After the explosive conclusion of his renowned Batman trilogy earlier this year, Christopher Nolan is no stranger to any fan of the film industry; and despite his other strong efforts both independent and alongside Hollywood, he will forever hold a strong bond to the caped crusader and the benchmark achievement of reintroducing him to contemporary cinema with style. It's Halloween today, so without further ado, we shall take a trip to the past and explore the dark, fearful and sometimes frightening first installment to a stunning trilogy: Batman Begins.
After the sudden murder of his beloved parents whom he fails to avenge, Bruce Wayne (Christian Bale) travels the world to understand the mind of the criminal and manipulate the essence of fear to utilize in combat. His efforts are picked up by Henri Ducard (Liam Neeson), a member of a vigilante society known as the League of Shadows, who tutors Bruce to 'become more than just a man in the eyes of the opponent'. The society's draconian ideals become too much for Bruce to stand alongside; returning to his home of Gotham City alone, he is joined by his faithful butler Alfred Pennyworth (Michael Caine) and Applied Sciences colleague Lucius Fox (Morgan Freeman) to become Batman, his caped alter ego dedicated to eradicating crime in a decadent city, though he soon realizes what he tries to stop is linked to those who taught him in the first place.
Batman Begins reeks of dark undertones; the film is constructed in a realistic fashion to portray the titular hero as a real human being with internal struggles and physical competition, not an unstoppable icon with the bulk of a superhuman. This portrayal makes for an interesting narrative that unveils in a way that pits Bruce Wayne, not his caped alter ego, in the center of the frame. The hero's journey explores Wayne's sense of loss and his consequent actions because of it brilliantly, capturing the emotional integrity of key scenes which is all backed by some very strong acting, particularly from Liam Neeson. Though a realistic tone is maintained across the plot, don't feel any suspension of disbelief has been abandoned; Batman retains an arsenal of badass gadgets and a brilliantly redesigned Batmobile (dubbed the Tumbler) as well as an expertly designed suit which gives him the intimidating yet iconic appearance on screen.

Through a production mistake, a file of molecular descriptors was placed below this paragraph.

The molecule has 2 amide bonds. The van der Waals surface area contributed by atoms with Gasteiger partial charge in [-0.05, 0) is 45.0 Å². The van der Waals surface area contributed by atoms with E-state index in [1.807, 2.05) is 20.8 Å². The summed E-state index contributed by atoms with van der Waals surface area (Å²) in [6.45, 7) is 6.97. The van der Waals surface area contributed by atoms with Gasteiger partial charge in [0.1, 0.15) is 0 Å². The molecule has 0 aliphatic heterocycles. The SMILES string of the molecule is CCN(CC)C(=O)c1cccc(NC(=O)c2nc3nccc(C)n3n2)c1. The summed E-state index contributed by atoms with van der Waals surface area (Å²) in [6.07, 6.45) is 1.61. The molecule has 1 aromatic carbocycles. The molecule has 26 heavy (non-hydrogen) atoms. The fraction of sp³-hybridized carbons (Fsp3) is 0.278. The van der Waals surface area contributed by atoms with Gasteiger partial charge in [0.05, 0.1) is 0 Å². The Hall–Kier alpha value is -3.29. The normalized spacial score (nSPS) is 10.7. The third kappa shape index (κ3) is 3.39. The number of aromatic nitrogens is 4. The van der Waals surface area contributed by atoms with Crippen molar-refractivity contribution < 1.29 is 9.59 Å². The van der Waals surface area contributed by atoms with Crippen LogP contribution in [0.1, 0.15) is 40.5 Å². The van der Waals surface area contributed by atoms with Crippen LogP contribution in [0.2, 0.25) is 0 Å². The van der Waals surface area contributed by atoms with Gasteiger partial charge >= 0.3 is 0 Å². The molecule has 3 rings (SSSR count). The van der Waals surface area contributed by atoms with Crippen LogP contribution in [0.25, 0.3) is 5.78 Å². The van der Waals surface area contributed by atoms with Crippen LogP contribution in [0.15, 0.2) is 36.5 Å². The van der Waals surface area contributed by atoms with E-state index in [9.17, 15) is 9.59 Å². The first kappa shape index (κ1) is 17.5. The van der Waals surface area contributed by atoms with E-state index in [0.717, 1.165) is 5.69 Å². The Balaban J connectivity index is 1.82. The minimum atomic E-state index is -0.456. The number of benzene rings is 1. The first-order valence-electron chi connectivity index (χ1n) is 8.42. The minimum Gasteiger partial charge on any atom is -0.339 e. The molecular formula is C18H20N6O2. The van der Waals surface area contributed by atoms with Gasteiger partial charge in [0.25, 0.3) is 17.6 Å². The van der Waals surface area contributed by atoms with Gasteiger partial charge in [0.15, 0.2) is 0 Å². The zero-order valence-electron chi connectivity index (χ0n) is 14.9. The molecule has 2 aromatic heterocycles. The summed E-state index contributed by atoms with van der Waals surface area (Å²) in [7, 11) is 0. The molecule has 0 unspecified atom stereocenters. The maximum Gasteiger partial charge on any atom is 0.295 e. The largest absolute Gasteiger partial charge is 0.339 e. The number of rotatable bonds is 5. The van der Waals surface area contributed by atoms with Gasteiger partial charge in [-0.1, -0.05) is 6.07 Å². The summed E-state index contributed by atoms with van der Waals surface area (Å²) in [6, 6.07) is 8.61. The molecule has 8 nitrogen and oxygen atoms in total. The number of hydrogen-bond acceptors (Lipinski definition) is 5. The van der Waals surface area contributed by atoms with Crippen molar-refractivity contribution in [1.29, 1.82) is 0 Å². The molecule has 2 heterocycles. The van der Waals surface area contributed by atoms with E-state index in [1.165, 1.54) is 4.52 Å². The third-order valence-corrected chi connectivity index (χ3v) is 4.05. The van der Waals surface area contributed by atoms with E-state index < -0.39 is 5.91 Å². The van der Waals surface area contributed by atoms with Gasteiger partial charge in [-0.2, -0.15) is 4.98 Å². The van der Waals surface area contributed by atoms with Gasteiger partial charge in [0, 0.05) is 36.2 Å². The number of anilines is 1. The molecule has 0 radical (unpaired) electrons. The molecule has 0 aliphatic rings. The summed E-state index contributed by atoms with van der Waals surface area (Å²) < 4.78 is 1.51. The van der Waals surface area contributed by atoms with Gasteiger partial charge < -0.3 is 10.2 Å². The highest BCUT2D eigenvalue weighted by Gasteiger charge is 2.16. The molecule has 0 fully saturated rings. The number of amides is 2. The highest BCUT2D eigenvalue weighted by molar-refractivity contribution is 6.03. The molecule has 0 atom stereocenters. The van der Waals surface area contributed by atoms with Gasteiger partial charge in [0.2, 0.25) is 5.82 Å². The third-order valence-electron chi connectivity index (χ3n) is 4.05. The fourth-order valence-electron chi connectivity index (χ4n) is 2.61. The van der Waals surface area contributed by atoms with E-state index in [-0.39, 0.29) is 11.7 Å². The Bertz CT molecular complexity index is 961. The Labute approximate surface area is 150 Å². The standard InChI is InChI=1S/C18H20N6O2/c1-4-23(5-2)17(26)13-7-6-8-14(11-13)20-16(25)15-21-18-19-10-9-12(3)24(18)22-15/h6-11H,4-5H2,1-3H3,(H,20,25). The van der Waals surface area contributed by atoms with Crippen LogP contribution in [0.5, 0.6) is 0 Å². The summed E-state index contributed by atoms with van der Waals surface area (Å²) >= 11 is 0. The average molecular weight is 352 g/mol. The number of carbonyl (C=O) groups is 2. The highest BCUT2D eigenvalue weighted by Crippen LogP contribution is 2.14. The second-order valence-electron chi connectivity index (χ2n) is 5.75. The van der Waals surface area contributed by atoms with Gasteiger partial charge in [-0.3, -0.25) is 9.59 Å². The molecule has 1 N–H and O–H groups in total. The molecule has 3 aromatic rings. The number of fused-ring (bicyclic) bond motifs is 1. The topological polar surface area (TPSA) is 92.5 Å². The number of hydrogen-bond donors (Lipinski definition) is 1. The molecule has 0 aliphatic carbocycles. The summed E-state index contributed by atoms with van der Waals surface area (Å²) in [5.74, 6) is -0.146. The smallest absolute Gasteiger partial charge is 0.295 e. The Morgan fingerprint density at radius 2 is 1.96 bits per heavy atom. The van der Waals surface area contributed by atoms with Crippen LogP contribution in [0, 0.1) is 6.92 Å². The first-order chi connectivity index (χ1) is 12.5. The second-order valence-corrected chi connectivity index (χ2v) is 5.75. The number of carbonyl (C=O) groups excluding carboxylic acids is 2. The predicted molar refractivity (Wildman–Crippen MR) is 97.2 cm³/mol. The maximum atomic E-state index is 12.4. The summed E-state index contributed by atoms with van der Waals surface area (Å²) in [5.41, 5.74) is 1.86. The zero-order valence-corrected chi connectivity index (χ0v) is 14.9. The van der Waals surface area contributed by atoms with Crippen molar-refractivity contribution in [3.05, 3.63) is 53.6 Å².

Visually, Batman Begins looks very tangible; there is a limited use of CGI in favour of stunts, models and detailed set design. Everything is modelled with a great level of attention in mind, making even the smallest aspects of a set very appealing and showing just how much care went into the filmmaking process. The suit of our iconic superhero is also designed with realism and appearance in mind; it's crafted together by the characters themselves, who even explain the materials used and piece it together as the story progresses, but still captures the fearful essence the original costume adopted so well and never looks silly or embarrassing. Batman Begins only suffers in the visual side of things in one major aspect, which is the camerawork in certain action scenes. Namely prominent in the climactic fight scene, the camerawork can be clumsily positioned and made worse by overly rapid editing which reduces the aforementioned battle scene to a mishmash of grunts, punches and nonsensical martial arts attacks. Some of the film's combat scenes also feel very synthetic, with no real ferocity or speed.
Batman Begins is backed by a plethora of strong performances, a fantastic soundtrack by the amazing Hans Zimmer and a story that is well focused, fluently told and explorative of entertaining themes and ideas. Seven years down the line and with the trilogy finally over, Batman Begins is still a remarkable effort from Nolan and his team and a great way to spearhead an acclaimed film franchise. Batman became a laughing stock of campy costumes and idiotic villains after his second cinematic release in 1989: Batman Begins not only ended this nonsense, it saved the character and reintegrated him to modern audiences brilliantly.